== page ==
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Book Review: Made to Stick
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Book Review: Made to Stick by Chip Heath and Dan Death

Made to Stick: Why Some Ideas Survive and Others Die

Written by: Chip Heath and Dan Death. New York: Random House, 2007. 291+x pages.
Reviewed by: George Castellion

Made to Stick

Practitioners working in the innovation front end need to read Made to Stick at least twice. Read the book once for pure pleasure with a highlighter nearby. Read it a second time when you are getting your latest product idea ready to run the investment-approval gauntlet for money, people, and time. Applying the insights and nuggets of wisdom delivered by this book will help people understand your idea, care about your idea, and act on it.

By stick the authors mean that sticky ideas are understood, remembered, and thus have a lasting impact. The authors' discussions of practical communication rest on a foundation of scholarly research. The Notes section at the book's end collects the references (pp. 259–276). In a welcome touch, Chip Heath and Dan Heath's comments on many of the references bring to life what could have been just a dry listing. Also in the back of the book is “The Easy Reference Guide,” comprising key thoughts and essential take-aways from each chapter (pp. 253–257). Scattered throughout the book are sidebars to the text, “Idea Clinics,” with before and after examples showing how to make an idea stickier.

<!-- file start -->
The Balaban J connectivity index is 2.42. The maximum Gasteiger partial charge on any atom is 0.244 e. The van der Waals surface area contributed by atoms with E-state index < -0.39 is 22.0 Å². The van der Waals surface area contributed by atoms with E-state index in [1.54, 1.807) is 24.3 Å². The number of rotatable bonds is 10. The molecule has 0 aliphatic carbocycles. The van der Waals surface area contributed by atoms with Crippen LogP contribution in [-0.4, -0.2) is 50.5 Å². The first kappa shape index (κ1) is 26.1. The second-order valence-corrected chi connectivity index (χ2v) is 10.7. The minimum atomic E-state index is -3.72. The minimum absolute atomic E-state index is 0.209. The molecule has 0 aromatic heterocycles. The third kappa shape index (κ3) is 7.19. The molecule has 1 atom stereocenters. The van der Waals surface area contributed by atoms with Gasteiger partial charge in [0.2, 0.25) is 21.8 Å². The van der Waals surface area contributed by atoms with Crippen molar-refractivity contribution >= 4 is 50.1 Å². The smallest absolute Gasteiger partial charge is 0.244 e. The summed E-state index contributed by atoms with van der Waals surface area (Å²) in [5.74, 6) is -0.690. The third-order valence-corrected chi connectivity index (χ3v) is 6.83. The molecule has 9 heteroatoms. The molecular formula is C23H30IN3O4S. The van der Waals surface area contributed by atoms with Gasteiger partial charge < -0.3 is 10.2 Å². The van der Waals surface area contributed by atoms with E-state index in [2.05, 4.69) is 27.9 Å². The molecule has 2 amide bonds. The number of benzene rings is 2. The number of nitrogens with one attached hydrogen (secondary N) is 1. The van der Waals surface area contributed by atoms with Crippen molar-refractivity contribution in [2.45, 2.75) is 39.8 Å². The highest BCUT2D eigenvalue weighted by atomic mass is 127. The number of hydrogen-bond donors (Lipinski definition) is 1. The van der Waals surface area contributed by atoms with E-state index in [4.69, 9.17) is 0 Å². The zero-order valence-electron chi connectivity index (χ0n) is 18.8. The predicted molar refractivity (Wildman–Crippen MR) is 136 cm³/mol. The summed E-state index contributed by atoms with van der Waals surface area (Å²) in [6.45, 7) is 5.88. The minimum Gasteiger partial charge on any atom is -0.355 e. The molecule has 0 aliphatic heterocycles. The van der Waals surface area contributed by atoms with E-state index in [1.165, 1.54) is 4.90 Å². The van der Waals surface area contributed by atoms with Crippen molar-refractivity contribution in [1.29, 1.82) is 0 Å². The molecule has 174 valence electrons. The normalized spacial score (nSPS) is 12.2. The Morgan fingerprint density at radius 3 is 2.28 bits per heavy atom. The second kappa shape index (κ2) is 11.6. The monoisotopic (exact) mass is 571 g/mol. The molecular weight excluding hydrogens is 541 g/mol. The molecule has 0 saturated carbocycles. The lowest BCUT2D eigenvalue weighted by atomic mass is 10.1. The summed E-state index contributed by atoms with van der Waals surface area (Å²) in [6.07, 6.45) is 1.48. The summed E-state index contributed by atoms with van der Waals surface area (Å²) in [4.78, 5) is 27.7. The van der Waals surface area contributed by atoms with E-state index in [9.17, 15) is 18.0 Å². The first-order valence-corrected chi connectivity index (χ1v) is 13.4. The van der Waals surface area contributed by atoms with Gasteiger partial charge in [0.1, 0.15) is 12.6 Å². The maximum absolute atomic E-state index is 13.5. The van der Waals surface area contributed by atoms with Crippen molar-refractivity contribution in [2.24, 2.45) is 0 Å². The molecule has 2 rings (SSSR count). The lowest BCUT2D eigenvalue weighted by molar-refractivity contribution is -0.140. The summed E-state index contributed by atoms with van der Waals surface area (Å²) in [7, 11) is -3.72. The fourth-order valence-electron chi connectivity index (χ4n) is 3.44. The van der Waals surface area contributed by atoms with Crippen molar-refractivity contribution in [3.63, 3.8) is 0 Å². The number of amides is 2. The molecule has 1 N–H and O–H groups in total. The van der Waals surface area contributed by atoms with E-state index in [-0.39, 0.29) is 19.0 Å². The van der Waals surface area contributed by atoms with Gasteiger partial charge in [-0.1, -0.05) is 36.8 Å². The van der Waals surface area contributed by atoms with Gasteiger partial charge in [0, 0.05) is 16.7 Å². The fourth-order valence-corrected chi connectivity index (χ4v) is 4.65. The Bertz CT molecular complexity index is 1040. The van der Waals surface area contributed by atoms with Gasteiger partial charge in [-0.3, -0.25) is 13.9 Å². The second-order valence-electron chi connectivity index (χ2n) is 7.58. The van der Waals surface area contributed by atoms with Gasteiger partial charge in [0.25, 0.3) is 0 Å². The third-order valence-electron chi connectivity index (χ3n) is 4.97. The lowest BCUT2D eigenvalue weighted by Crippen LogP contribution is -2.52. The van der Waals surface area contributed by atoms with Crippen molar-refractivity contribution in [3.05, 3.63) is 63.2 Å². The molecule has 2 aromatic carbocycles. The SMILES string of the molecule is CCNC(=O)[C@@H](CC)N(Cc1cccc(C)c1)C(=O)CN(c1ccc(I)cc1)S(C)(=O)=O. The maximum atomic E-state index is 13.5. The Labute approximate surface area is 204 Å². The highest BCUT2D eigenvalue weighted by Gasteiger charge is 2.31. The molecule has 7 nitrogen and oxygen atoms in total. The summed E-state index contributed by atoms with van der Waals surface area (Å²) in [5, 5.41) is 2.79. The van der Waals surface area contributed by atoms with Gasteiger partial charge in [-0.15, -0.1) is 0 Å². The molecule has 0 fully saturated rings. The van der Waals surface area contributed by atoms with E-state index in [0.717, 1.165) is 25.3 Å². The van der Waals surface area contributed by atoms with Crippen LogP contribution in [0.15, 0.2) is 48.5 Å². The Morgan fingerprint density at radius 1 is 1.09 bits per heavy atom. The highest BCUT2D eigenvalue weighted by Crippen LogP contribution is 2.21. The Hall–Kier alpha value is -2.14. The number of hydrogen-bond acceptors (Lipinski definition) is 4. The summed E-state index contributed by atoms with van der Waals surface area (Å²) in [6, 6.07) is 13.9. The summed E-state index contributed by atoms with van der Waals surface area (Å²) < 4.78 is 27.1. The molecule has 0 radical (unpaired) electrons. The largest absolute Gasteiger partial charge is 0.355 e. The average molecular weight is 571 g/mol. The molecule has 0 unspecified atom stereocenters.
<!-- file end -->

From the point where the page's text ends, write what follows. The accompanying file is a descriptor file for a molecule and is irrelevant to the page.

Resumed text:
Students in Chip Heath's Organizational Behavior Course 368 at Stanford Graduate School of Business helped test and refine the book's framework. His coauthor and brother, Dan Heath, is a consultant at Duke Corporate Education—the custom executive education practice of Duke University's Fuqua School of Business.

In the introduction, the Heaths describe how they discovered the book's content by pouring over hundreds of sticky ideas. They found six principles always at work when building a sticky idea: simplicity, unexpectedness, concreteness, credibility, emotions, and stories. Each principle serves as title of the six chapters that follow.

They also discovered an arch villain, the Curse of Knowledge: “But wait a minute. We claim that using these principles is easy. And most of them do seem relatively commonsensical. So why aren't we deluged with brilliantly designed sticky ideas? Why is our life filled with more process memos than proverbs? Sadly, there is a villain in our story. The villain is a natural psychological tendency that consistently confounds our ability to create ideas using these principles. It's called the Curse of Knowledge” (p. 19).

In the innovation front end, the Curse of Knowledge often surfaces. The innovator knows more about this product idea than anybody else. Given this knowledge it is hard for the innovator to imagine what it is like not to know it. Because the innovators cannot readily recreate others' not-knowing state of mind, it is tough for most innovators to share their knowledge with others. The innovators' knowledge has “cursed” the innovators' task of communicating their knowledge to executives and colleagues.